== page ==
It’s hard not to be cheesy when you’re given the kind of material Pride and Prejudice director Joe Wright has been handed in this film. Based on a true story, the unlikely friendship between a gruff LA newspaper columnist and a schizophrenic former musical prodigy now living on the streets. Cue enforced movie life lesson on the redemptive power of music, the difference one person can make to the lives of the underprivileged, blah, blah, blah. And the screenplay was written by Susannah Grant, purveyor of that ultimate of cheesy cinema tales in redemption, Erin Brockovich. Uh-oh.
Given that, I think Wright does the best he can with this film, and he’s certainly got a strong cast who try their damnedest to inject some life into their subjects. Jamie Foxx, as aforementioned former Julliard student Nathaniel Ayers, whose mental illness has seen him deteriorate to the point of living on the streets, is particularly strong, inhabiting his character physically as well as emotionally. Robert Downey Jr’s disillusioned newspaper man, equally fascinated by Ayers’s passion for music when his for journalism has long faded, and frustrated that his attempts to reach out to the man are not always met with gratitude, makes a good counterpart.
The best part about this movie is that it doesn’t go down the entirely predictable route of the final scene where our poor ol’ disadvantaged hero emerges, glowing and perfect, onto the stage to thunderous applause to perform his long-awaited and no doubt spellbounding performance, with his mentor looking on tearfully from the wings. The lesson Downey’s Richard Lopez learns is not in fact that even the downtrodden have the potential for greatness given the chance, or anything else similarly bile-inducing. It’s that people are how they are, and no amount of determined coaxing can completely undo a tragic situation.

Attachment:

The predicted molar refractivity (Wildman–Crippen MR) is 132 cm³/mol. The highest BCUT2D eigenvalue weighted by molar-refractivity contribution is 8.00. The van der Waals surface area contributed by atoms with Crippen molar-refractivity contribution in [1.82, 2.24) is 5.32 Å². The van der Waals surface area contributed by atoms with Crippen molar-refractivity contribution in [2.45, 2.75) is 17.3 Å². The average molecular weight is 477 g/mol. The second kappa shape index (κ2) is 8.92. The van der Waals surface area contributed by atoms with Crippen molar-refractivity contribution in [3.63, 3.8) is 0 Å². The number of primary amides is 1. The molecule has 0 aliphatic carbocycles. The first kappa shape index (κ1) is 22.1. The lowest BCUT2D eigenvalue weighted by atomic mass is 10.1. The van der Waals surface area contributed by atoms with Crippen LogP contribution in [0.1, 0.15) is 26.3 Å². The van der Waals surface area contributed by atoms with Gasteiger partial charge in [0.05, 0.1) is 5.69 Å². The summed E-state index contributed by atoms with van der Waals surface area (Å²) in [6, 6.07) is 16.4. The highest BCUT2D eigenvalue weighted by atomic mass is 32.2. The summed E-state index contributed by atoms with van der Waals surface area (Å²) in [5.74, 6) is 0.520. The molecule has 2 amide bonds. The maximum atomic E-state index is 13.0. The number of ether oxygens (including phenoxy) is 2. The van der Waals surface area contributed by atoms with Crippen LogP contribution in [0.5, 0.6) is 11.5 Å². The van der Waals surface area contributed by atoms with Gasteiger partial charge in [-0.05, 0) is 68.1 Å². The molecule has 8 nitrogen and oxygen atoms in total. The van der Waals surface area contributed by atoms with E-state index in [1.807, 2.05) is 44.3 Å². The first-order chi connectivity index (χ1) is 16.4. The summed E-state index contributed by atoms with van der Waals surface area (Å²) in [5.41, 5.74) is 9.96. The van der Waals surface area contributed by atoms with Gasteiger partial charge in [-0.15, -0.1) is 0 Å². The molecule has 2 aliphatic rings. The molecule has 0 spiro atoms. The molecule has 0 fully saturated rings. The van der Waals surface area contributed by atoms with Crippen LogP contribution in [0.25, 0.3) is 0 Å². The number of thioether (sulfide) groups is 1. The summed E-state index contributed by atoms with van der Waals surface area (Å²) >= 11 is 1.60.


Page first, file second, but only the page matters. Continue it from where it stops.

The worst part is that elements of simplistic cliche are certainly still visible, if not overpowering. Elements of the ‘true story’ have been changed to Hollywoodise it – while it was really a corporate executive who donated a cello to Ayers after he featured in Lopez’s column, the film predictably makes it a nice old lady. And Wright’s favoured technique (as seen in Pride and Prejudice and his adaptation of Ian McEwan’s Atonement) of visually overwhelming the viewer in every shot is used again here, such as in the psychedelic light show seen when Ayers gets to hear a concert at LA’s famous Disney Hall for the first time.
Overall, The Soloist is a pleasant enough two hours spent with a couple of intriguing characters who play well together onscreen. But the fact is, it’s a story we all feel we’ve heard before, and not approached in a hugely original way. While that might not take away from the powerhouse performances of both Foxx and Downey, it will make it that much easier for it to reach the half off bin at a DVD store near you sooner rather than later.